Taylor uses that title because he took over many of the duties the actual state climatologist used to perform before the position was abolished.
That's like saying you're married to a divorced woman because you're living with her and otherwise filling the role of the spouse she used to have. Legally, you're not. In the eyes of the world, you're not.
But OSU won't relinquish the fiction that George Taylor speaks for the state on climatological issues such as global warming, on which he holds some ridiculously unscientific views.
For some reason, OSU is letting Taylor use his unmerited title while planning for an Oregon Climate Center is going on. Maybe there's a bit of bureaucratic blackmail happening here.
If OSU gets funding for the center, its director (who surely wouldn't be Taylor) would likely become the official state climatologist. And the governor would be relieved of an embarrassment.
When I asked the OSU news and communication office to update me on the George Taylor title controversy, I got this reply:
As has been reported, the university and the governor have reached an understanding on the need for a climate change research center at OSU, an integrated proposal that the university has been developing for a year and that would have implications for the Oregon Climate Service, which George Taylor manages. No immediate changes are planned while that proposal is under consideration. The Oregonian story that you reference from Saturday's paper was fairly complete on this matter, and we have nothing further to add at this time.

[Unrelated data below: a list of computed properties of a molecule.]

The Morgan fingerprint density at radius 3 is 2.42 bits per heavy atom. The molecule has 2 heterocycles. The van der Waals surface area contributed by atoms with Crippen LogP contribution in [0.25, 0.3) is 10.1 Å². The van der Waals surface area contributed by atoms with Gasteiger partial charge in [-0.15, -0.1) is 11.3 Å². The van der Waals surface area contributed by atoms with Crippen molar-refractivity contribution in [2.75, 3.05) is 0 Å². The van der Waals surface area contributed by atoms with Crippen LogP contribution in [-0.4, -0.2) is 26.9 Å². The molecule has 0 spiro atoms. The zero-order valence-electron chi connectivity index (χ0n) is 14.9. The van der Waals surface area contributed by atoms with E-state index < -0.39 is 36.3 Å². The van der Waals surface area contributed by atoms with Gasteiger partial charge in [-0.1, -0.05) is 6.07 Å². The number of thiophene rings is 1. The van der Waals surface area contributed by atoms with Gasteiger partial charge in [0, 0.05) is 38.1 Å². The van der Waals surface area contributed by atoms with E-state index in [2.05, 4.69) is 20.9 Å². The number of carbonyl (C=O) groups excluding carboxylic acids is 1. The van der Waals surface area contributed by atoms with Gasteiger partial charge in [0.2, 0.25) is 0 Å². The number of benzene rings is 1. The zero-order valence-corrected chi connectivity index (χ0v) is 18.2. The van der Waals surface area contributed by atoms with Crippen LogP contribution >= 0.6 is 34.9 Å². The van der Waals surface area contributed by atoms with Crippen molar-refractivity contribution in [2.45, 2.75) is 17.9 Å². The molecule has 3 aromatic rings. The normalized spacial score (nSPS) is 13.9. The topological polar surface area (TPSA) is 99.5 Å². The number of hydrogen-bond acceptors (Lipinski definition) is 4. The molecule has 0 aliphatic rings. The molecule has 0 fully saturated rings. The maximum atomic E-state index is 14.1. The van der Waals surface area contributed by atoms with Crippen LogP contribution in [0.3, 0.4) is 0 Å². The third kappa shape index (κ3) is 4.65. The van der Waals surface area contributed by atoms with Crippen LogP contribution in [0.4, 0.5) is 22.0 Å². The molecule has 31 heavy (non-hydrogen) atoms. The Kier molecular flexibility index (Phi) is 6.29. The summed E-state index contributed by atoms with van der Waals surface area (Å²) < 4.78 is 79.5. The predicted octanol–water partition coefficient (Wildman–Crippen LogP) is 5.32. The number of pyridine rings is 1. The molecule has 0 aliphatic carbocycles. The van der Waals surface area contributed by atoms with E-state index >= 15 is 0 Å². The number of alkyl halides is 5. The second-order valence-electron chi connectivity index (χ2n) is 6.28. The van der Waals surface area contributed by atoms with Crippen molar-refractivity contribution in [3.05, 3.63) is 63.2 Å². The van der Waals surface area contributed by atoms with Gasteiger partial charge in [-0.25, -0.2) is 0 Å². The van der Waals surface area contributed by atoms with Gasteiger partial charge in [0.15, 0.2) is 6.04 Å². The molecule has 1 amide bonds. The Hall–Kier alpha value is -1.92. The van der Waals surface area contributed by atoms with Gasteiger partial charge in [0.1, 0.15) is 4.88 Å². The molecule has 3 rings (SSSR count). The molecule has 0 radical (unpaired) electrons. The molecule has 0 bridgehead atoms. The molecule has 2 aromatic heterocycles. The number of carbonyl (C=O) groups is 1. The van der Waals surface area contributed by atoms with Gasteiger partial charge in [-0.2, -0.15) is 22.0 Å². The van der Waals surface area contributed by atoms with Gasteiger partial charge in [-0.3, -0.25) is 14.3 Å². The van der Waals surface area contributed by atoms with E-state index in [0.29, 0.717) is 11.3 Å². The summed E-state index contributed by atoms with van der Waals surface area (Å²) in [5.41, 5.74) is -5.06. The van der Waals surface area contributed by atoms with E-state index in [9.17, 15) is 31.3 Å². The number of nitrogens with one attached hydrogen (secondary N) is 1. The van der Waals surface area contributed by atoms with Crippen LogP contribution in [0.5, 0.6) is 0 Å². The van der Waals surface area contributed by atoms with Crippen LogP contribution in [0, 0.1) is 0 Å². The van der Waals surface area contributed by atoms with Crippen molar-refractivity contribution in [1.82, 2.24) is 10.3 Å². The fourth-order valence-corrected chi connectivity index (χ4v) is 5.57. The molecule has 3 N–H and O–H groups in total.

Well, the Oregonian reported that Taylor's dean, Mark Abbott, intends to let Taylor keep his title until June 30, when his contract as head of the Oregon Climate Service expires.
Sure sounds like OSU is sticking it to the governor. Kulongoski is doing his best to make Oregon a leader in finding creative and economically viable ways to deal with human-caused climate change problems. But he's got Taylor running around spouting his crazy "don't worry about global warming" notions, claiming all the while that he's the state climatologist.
The good news is that this story has gotten so much publicity, George Taylor's credibility is much diminished now.
If you ever are in the audience when he's speaking and you hear him introduced as the "state climatologist," a snicker would be an entirely appropriate response.